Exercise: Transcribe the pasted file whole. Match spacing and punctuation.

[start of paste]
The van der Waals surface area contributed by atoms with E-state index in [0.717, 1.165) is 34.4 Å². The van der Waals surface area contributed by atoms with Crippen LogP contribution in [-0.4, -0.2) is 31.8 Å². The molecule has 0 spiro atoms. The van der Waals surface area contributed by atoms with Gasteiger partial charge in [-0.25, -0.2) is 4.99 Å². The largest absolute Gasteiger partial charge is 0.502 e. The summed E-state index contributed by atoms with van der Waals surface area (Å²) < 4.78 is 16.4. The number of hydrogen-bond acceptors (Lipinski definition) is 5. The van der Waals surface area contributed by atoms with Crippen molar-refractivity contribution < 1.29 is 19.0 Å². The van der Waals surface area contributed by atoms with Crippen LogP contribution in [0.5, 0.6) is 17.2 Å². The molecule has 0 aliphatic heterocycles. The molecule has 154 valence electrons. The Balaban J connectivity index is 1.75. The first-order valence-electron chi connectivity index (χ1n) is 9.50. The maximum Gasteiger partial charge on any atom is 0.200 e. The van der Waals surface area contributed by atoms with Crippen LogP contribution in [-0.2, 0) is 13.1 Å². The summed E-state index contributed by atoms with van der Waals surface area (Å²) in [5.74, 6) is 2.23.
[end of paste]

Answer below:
The van der Waals surface area contributed by atoms with E-state index in [0.717, 1.165) is 34.4 Å². The van der Waals surface area contributed by atoms with Crippen LogP contribution in [-0.4, -0.2) is 31.8 Å². The molecule has 0 spiro atoms. The van der Waals surface area contributed by atoms with Gasteiger partial charge in [-0.25, -0.2) is 4.99 Å². The largest absolute Gasteiger partial charge is 0.502 e. The summed E-state index contributed by atoms with van der Waals surface area (Å²) < 4.78 is 16.4. The number of hydrogen-bond acceptors (Lipinski definition) is 5. The van der Waals surface area contributed by atoms with Crippen molar-refractivity contribution < 1.29 is 19.0 Å². The van der Waals surface area contributed by atoms with Crippen LogP contribution in [0.5, 0.6) is 17.2 Å². The molecule has 0 aliphatic heterocycles. The molecule has 154 valence electrons. The Balaban J connectivity index is 1.75. The first-order valence-electron chi connectivity index (χ1n) is 9.50. The maximum Gasteiger partial charge on any atom is 0.200 e. The van der Waals surface area contributed by atoms with Crippen LogP contribution in [-0.2, 0) is 13.1 Å². The summed E-state index contributed by atoms with van der Waals surface area (Å²) in [5.74, 6) is 2.23.